Friends, why is it hard for the rich to enter God’s kingdom?  Because the wealthy can afford other options.  We who have advantages can afford to choose tangible reassurances before God’s intangible promises … and so we do.  We try to give this much, and yet we expect nothing less than the Kingdom of God … Morgan – brother – you can’t event jump over your own shadow

During this time of fall, we at Good Shepherd host our annual “Stewardship season,” when we invite every household in our community to make an annual commitment for the upcoming year.  We call this commitment a “pledge,” and we view that pledge as a promise between us and the God of all creation, that we will make a priority of our relationship with this risen One.

A “steward” is one who manages what is not one’s own, and as Christian Stewards, we understand that all we have is from God.  We recognize that God has chosen the Church as the primary instrument of salvation, and, by our pledge, we become partners in God’s saving work.

As we now ready for 2019, we have chosen “Formed For Forever” as our Stewardship theme, seeking to recognize and celebrate the ways in which our commitments in this moment, connect us to a mission greater than ourselves alone and connect us to an eternal hope for the whole world, the whole cosmos.  Over time, our faithful practice of generosity forms us into the image of God, a devotion that shapes us for joy; shapes us for love; and, indeed, forms us for forever.

Therefore, we do not pledge simply to keep the church lawn mowed.  Instead, we give because God calls us to give, because God hopes for us to share in these “forever” promises.  The tension, of course, is that we must keep the church’s lamps lit and fund the parish’s ministry, for we spend only what we can afford, and we can afford to spend only what has been pledged.  Therefore, our invitation to Stewardship has two goals: individually, we pray that every member of this congregation will give faithfully; and, then, communally, we pray that – together! – we will provide for the ministry to which God calls us.

Good Shepherd is a special place.  Thanks be to God, from 2016 to 2017, no congregation in The Episcopal Church grew more than Good Shepherd.[xii]  As we now look forward to 2019, we look to sustain that growth by continuing to support an outstanding Sunday-morning with the most meaningful range of worship and musical experiences in Austin, all rooted in the moving traditions we inherit.  During the week, we seek to keep our Sunday promises by providing a rich range of high-quality, small-group programming, and by renewing our commitment to care for one another, whatever our need.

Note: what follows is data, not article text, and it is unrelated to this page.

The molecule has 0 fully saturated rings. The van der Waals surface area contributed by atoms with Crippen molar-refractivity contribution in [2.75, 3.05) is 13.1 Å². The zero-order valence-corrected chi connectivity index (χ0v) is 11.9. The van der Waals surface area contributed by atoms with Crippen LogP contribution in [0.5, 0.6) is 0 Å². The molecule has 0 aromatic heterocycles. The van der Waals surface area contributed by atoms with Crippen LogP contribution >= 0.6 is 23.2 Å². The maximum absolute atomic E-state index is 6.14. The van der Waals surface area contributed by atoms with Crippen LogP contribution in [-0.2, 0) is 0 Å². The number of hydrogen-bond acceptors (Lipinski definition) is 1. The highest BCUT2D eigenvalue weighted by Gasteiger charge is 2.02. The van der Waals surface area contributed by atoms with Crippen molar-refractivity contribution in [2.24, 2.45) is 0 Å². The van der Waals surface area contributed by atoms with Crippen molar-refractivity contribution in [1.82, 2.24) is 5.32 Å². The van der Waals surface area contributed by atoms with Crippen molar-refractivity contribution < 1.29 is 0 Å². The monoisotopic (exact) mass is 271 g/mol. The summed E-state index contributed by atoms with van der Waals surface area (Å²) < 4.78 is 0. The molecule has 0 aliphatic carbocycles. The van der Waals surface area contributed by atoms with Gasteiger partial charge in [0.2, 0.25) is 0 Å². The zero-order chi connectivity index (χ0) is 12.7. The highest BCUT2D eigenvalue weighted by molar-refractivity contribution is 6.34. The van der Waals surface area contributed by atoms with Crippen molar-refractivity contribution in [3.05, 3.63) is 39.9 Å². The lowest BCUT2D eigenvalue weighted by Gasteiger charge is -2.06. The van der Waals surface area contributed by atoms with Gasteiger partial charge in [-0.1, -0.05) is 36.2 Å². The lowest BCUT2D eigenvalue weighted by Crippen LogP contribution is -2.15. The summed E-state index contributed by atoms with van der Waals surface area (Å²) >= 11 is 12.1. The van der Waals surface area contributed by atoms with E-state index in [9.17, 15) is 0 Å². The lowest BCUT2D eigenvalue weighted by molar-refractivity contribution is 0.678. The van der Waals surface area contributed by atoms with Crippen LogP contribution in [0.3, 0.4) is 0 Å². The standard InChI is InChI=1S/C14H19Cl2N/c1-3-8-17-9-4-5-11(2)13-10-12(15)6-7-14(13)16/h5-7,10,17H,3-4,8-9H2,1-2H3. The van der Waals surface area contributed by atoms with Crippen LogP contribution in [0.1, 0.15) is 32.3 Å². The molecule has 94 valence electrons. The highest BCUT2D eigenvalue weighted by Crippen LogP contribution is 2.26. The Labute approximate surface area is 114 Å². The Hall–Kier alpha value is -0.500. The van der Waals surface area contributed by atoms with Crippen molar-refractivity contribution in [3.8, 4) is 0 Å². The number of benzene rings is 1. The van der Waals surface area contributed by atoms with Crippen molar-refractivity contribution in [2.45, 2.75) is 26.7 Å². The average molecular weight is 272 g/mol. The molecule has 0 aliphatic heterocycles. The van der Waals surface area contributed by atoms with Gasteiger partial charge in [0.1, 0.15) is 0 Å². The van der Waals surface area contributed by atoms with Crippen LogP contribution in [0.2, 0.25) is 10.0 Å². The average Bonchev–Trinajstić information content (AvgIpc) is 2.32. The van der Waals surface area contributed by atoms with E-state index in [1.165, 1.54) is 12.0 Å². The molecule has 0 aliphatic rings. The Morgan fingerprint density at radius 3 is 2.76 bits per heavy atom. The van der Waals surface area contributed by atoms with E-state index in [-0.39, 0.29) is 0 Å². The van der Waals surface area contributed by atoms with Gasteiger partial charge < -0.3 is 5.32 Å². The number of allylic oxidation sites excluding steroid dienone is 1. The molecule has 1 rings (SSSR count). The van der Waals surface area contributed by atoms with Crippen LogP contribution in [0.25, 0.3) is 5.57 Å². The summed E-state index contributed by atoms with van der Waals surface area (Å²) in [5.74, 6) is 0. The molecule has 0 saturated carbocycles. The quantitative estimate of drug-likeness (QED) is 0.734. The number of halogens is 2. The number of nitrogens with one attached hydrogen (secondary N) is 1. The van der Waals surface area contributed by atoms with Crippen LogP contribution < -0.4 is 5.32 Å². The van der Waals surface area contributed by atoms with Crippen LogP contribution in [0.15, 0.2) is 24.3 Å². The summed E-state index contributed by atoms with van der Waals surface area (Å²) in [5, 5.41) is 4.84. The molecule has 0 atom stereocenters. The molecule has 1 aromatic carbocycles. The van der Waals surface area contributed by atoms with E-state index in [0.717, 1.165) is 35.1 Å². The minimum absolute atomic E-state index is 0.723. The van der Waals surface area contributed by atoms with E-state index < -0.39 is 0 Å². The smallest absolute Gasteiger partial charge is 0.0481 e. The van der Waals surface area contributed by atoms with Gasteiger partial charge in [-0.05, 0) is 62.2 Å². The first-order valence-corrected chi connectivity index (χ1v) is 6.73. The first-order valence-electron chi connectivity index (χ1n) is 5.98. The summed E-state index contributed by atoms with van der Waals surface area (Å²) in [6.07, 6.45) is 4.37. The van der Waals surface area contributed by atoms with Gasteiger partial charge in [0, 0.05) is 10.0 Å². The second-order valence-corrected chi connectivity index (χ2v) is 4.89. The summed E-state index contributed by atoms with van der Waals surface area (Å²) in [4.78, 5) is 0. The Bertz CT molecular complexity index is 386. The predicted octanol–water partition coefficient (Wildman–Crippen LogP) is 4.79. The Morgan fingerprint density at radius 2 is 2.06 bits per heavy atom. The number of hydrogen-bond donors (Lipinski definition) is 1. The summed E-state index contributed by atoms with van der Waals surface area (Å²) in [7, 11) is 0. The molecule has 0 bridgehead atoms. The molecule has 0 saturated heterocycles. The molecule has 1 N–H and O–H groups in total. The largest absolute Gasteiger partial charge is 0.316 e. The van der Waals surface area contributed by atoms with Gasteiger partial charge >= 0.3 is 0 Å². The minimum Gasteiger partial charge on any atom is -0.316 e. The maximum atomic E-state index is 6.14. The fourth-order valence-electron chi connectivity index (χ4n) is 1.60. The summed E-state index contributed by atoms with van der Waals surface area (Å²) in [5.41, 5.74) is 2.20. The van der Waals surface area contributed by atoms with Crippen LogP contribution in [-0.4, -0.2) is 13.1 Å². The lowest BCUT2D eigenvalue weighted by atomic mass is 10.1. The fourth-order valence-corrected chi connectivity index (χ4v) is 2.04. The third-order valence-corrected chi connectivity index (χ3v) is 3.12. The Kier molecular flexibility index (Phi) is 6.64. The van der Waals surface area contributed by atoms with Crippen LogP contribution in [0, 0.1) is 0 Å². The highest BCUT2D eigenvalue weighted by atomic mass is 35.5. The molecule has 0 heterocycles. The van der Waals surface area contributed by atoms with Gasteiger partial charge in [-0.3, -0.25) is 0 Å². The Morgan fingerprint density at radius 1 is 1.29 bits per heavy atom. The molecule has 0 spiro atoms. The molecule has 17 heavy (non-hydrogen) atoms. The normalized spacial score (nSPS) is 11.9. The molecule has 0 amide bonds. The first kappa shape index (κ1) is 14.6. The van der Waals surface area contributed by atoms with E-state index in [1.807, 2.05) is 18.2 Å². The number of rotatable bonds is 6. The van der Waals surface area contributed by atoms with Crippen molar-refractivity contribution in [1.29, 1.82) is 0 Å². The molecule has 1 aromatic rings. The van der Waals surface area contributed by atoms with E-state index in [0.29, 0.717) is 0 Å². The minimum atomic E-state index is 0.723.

As always, we believe the integrity of these inward-facing focuses depends upon our outward-facing ministries.  As Episcopalians, we have an open, thoughtful approach to following Jesus, and we believe that we have an obligation to spread that generous ethos beyond only our Windsor campus – it’s not only for us, the Good News is for the whole world!  For us at Good Shepherd, no outreaches in faith and in service are more important than those on our Woodland Campus.

Good Shepherd on the Hill, our second-campus congregation, realizes our desire to reach out in faith.  That still-new community is building toward a scale that will provide for sustainable ministry, and as our diocesan support of its launch ends this December, we gratefully receive the opportunity to do our part and to support The Hill for its greatest impact, for all of us have a share and a responsibility in that courageous endeavor’s successes.

Likewise, Hillside Early Childhood Center realizes our desire to reach out in service – it’s not the only way that we do, but it’s an important one.  Several years ago, we identified Kindergarten-readiness as a desperate need in Austin, and we sought to address the shortage of high-quality, early-childhood programs in that Central-Southeast area of our city.  This May, we launched our program serving children from infancy through four-years-old, and, again, in order that all of us may celebrate our contribution to that ministry, its sustainability will depend upon our shared, annual Stewardship.

Keeping these promises is important, and if you have not you seen these ministries in action, I hope that you will make plans to attend next Sunday’s open house: immediately after worship on this campus, The Hill and Hillside will host tours of that campus and its classrooms, and offer introductions to its staff and faculty, all supported by games for children and a food truck serving every palate.

Even as we celebrate these accomplishments and gratefully receive this momentum, I recognize, too, that the priority for which God asks us individually and communally – go, sell all that you have, then come and follow me – I recognize that this priority can feel overwhelming.  Moreover, our remarkable growth creates its own pressures … but would we want it any other way?  Are these not just exactly the challenges that we – that any congregation – would choose?

Friends, remember that seeing us, God loves us, and hear Jesus’ sweet reassurance: “For mortals it is impossible, but not for God; for God all things are possible.”[xiii]  Believing in those possibilities, let us give generously, reaching out in faith, and in service, and for justice … all until we recognize our dependence upon God … for our hearts are worth that high price; the kingdom of God is the only worthwhile pursuit; and our common good – as always – depends upon such fidelity.

In the name of God: Father, Son, and Holy Spirit,

Amen.

 

[i] Luke 18:18.
[ii] Matthew 19:20.
[iii] Mark 10:17.
[iv] Mark 10:19-20.
[v] Mark 10:21.
[vi] Mark 10:21.
[vii] See, I could be a free-throw specialist.  If a bad shooter were injured on a technical foul, I would be at the ready to come into the game to shoot on his behalf.
[viii] Mark 10:22.
[ix] Mark 10:23.
[x] Mark 10:26.
[xi] Mark 10:25.
[xii] According to parochial report data measuring growth in membership and financial contributions.  More information may be found at The Episcopal Church’s “Studying Your Congregation And Community” page.
[xiii] Mark 10:27.